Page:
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The Single-Gender Classroom

By — Gender Differences Special Edition Contributor
Updated on May 17, 2010

Imagine a classroom tailored in accordance with the likes and dislikes of your child. In your son’s class competition, physical activity and choice activities dominate the learning environment—even for math and language arts!! In your daughter’s class, she and her friends sit in groups; they collaborate and have the opportunity to be creative and inquisitive without the distraction of rambunctious little boys. These are the characteristics of the single-gender learning environment.

The classroom is alive with movement, noise and learning. There are 22 six and seven year old boys that appear to be not only engaged in active learning, but totally absorbed in the learning process. It’s as if the classroom and the activity are teaching and the teacher is just facilitating. This teacher is the conductor in a great symphony of learning. What makes this orchestra unique is that it is an all-boys class in a single gender experiment.

The lesson for the time is math. All the boys are seated on a mat, on their colored squares eagerly awaiting their turn to catch the ball and answer the question. “Malik, heads up”, Mr. O says as he tosses the ball. Malik catches the koosh ball and strains to see the card Mr. O is holding. The tension is mounting as Malik calculates on his fingers. The excitement in the other boys is also building to a breaking point just as Malik blurts out the answer. The boys and the teacher erupt in congratulations at having answered correctly. Malik stands and hurls a MLB pitch at Mr. O.  All hands are up pleading for a chance to answer and pitch.

The room is busy with random activity. The subject is science. Some boys are huddled in groups or as individuals reading science related books. Mr. O and a few other boys are in the center of the class room assembling a science project on planets consisting of inflatable planets previously prepared. He periodically sends a boy away and calls for another boy to help from elsewhere in the room. Mr. O manages to lead the boys through the assembly, questioning them about the size, color, unique characteristics and placement of each planet. Once complete, all of the other boys leave their satellite activities and gather around to marvel at the class project.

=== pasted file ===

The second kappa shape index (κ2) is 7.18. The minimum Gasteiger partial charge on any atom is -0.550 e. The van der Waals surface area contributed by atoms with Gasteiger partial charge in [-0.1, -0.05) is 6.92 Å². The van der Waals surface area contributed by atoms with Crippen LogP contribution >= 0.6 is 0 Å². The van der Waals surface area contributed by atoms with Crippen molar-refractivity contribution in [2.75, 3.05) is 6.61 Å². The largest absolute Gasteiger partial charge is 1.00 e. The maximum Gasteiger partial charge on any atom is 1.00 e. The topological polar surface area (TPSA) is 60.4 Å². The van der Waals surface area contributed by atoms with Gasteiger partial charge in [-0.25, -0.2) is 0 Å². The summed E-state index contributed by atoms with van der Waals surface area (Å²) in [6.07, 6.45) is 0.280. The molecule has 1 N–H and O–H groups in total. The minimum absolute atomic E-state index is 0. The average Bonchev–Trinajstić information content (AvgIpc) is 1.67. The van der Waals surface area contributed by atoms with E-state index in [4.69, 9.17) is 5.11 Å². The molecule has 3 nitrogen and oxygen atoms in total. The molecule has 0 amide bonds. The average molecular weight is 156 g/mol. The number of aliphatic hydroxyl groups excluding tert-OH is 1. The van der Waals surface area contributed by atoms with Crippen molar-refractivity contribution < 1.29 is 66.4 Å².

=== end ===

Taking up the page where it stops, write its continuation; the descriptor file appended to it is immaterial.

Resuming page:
There are boys engaged in computer math and chess games, boys working with blocks, boys reading and others doing other miscellaneous activities. The room hums with busy activity. Periodically there are requests for Mr. O to check out something made or just to hear about something the boy did or wants to do. The conversation is causal and comfortable. 

The teacher, having been trained in single-gender strategies, has a special connection and understanding that allows him to orchestrate such a masterful learning environment. It is as if he fools all of those rambunctious little boys into thinking they are supposed to be having fun instead of learning.   The classroom runs like a well-oiled engine. There are occasional instances of redirection, but no raised voices, no attitude standoffs and no discipline referrals—just learning.   

Engaging elementary students and helping them to develop more positive attitudes and perspectives on school is essential in helping them to become successful in school and in life. No, there is no one-size-fits-all prescription in education. Single-gender education is not for everyone, which is the reason that the new legal guidelines on single-gender education mandate that parents have a choice. However, research and anecdotal reports certainly paint single-gender education as an effective instructional strategy for many children. You know your child and the learning environment that will best suit their individual personality--read, experience, question and investigate.

As a Parent, BEFORE you decide:

  • Read any literature on single-gender education available on the internet, in magazines and newspapers and at your child’s school. 
  • Experience the single-gender environment--Visit some single-gender classes at your school or other schools.  Make a list of questions or concerns.
  • Question the administrators and teachers at your child’s school after you visit.
  • Investigate on your own. Speak to the parents of who have children in single-gender learning environments.
 
Katherine Bradley is a doctoral candidate in Mercer University’s Educational Leadership Ph.D. program. Her current research and dissertation focuses on single gender education as its impact on academic achievement, discipline referral rates and attendance for primary school students. kbradley8@yahoo.com
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